Oxidized triterpenes in Chaga mushrooms, especially inotodiol, prevents tumor growth (in vitro), breast cancer carcinoma MCF-7 and in vivo on mice (Kahlos trong Acta Pharm. Fenn. No 96-1987). On animals, when using a harmless dose of mushroom extract, it was showed anti-tumor effects. However, the official substance which contained active properties was not found. Some researchers indicated that was owning to triterpenes such as obliquol, but there were such low rates of these substances in Befungin (less than 0.2%). Therefore, Grzybek tested polysaccharides of allium in mushroom (by measuring mitotic index) and observed that polysaccharide B in the mushroom remained positive with the test (Herba Hung No 22-1983). Anti-tumor effects only perform where mushroom extract was cooked for long time (traditional infusion). In contrary, if being boiled like dipping in boiled water, there will be no active properties.
Chaga mushrooms have no in vitro effects on Staphylococcus aureus and E.coli. A study in Poland on 48 patients who had breast and uterine cancer in stage 3 – 4 indicated that chaga extract in form of extract with cobalt salt is the most effective one. That is, 10 patients had smaller tumors, reduced pains and blood disimbursement, they felt easier to sleep and eated well (Piaskowski, 1957).
Other clinical tests were conducted on the patients who had lung cancers by using a product in steamed form (aerosol) and the patients who had uterine cancer with getting inoperable activities, by using injected drugs and vagina pills (Hartwell, 1971).
III. Chaga in traditional medicine:
Russian traditional medicine uses chaga mushroom to treat cancer, even in case of inoperable breast cancers, lip cancers, stomach cancers, lung cancers, liver cancers, etc. and Hodgkin’s disease.
Chaga mushroom is also used for treating stomach ulcer and swelling.
In Western Siberia, Khanty residents are still using chanta tea to treat tuberculosis, stomachache, heart and liver diseases and considerring this mushroom as a organs cleansing drugs. Chanta is made as a kind of ‘savon water’ to be used for women hygiene during their period and bathing newborn babies (savon water is made by heating chaga mushrooms until turning red and then stirring the heated mushroom in water until blocking the dispersed coal fungus, such water will be black) (J. Ethnopharmacol. No. 31-1991).
Chaga tea is very popular in Russia. It is made by boiling the small pieces of mushroom in water for a few minutes. Each piece, being about 3 square centimetres, may be cooked into 2.5 litres of tea. According to Hutchens (1973), we should drink 3 cups (240ml) of tea 3 hours before eating every day from 12 to 20 weeks with break time from 7 to 10 days. Hutchens has also suggested using the middle part of this mushroom and warm water should be used to steep the mushroom in 48 hours with the rate being 5 water portion per 1 chaga mushroom. However, the method given by Hutchens is contrary to that of Khanty people. That is, cut the mushroom into small pieces and boil them for several minutes (every three- centimetre mushroom is cooked in a tea pot) .. and according to the science researchers, unless they are boiled, it is impossible to extract the active ingredients that are able to treat cancer!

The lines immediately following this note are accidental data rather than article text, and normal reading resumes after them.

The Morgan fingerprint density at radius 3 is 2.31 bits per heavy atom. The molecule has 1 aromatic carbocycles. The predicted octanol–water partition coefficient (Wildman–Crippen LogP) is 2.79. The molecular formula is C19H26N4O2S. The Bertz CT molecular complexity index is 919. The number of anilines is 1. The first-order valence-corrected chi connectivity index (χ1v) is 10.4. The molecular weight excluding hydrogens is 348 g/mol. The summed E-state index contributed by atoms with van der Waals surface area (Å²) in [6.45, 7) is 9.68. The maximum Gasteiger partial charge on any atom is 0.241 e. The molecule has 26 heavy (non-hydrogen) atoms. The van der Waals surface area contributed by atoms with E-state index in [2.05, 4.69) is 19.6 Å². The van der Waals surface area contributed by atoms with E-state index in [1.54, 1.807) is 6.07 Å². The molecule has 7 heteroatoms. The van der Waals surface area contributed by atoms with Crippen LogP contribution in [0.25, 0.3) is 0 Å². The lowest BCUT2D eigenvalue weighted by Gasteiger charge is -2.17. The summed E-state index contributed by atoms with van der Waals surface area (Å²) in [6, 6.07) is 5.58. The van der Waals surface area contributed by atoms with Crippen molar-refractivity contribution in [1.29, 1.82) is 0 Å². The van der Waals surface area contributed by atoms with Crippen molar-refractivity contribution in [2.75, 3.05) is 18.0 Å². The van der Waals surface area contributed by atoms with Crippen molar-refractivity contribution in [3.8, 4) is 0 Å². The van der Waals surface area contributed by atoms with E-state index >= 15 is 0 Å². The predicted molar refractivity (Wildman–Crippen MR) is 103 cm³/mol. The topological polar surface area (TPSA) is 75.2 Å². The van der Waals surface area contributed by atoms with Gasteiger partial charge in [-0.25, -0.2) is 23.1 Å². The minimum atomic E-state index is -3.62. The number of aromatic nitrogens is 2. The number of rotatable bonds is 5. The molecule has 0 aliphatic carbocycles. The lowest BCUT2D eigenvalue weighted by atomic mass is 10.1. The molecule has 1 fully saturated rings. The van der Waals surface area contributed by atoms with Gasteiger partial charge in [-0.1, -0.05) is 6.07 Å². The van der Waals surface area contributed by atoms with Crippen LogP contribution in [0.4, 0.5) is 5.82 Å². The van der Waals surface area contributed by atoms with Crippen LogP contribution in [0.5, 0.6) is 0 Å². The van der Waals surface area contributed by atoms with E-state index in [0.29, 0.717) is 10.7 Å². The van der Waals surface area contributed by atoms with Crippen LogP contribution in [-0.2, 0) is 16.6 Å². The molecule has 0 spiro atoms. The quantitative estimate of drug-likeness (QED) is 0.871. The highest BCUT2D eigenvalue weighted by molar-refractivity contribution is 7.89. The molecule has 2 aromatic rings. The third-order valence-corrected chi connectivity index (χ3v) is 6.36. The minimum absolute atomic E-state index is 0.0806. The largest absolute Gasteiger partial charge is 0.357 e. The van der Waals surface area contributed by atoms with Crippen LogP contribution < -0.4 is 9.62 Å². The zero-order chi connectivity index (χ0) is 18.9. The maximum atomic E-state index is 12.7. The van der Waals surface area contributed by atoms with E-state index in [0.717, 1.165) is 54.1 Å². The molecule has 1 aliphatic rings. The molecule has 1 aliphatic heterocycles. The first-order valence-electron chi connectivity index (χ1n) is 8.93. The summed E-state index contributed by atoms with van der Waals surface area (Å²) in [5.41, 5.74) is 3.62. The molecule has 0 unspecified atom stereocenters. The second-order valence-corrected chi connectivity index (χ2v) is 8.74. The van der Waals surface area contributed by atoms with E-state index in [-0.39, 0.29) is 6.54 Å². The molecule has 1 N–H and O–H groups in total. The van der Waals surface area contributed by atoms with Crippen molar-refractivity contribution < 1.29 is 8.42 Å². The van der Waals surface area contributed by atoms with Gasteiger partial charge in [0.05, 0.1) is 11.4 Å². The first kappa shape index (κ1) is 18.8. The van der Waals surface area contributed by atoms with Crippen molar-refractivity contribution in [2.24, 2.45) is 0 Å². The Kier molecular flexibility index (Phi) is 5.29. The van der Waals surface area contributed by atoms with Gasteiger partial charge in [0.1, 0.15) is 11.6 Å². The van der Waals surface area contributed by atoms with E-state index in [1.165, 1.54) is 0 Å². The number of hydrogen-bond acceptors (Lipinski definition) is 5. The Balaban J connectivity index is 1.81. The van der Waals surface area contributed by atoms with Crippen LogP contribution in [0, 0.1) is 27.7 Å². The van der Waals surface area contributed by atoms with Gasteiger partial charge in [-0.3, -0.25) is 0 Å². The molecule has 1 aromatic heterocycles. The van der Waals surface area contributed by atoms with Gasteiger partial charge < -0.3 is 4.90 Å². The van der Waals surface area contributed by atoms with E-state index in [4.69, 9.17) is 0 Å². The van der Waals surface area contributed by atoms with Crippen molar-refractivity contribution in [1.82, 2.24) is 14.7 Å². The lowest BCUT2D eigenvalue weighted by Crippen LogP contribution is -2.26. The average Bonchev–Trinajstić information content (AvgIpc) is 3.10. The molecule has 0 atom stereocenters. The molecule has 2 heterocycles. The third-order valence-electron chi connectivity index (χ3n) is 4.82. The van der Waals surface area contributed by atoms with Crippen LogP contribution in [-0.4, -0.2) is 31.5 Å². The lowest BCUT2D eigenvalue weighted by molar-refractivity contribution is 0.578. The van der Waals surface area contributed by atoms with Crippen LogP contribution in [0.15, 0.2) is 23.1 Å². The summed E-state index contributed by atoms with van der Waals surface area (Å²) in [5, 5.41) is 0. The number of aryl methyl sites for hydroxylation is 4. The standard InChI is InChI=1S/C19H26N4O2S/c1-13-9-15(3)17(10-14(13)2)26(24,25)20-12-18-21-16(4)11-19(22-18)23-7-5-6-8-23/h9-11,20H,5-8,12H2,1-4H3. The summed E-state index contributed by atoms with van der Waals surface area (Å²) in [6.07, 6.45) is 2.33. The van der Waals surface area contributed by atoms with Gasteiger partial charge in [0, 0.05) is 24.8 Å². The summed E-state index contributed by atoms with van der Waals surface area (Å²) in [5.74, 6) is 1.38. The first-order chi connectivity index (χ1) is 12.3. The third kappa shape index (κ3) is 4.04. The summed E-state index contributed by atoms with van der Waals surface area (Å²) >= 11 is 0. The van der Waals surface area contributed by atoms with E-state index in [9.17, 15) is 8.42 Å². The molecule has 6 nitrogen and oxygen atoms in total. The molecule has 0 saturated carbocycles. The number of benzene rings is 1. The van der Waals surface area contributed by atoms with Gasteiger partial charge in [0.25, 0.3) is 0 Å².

IV. Some relevant kinds of mushroom:
Inonotus sciurinus, I. tabacinus and I. orientalis have a really high rate of restraining tumors such as Ehrlich carcinoma and Sarcoma 180. I. orientalis has the strongest effect with the rate of up to 100% on 2 above tumors.
I. cuticularis may restrain Ehrlich carcinoma with a rate of 100% and up to 90% to Sarcoma 180. This kind grows popularly in Canada and USA..
According to Belova and Varentsova (1962), Russian authors, it is possible to make Chaga tincture with 1:10 (weight/volume), store with ethanol 10%. Content of active ingredients of tincture will be about 2-2.3%, medicinal water extracted from the mushroom and cooked at 80oC in 1 hour contains from 6-9%: medicinal water can be filtered and condensed in vacuum until getting 20% condensed mixture and then store in ethanol 10% or make dry powder in the water pump. Andreeva (1961) indicated that the extracted polyphenol mixture would get the highest amount when being cooked at 100oC, but the self-condensation reaction would alter the composition of the product .
By Pharmacist TranVietHung – tvvn.org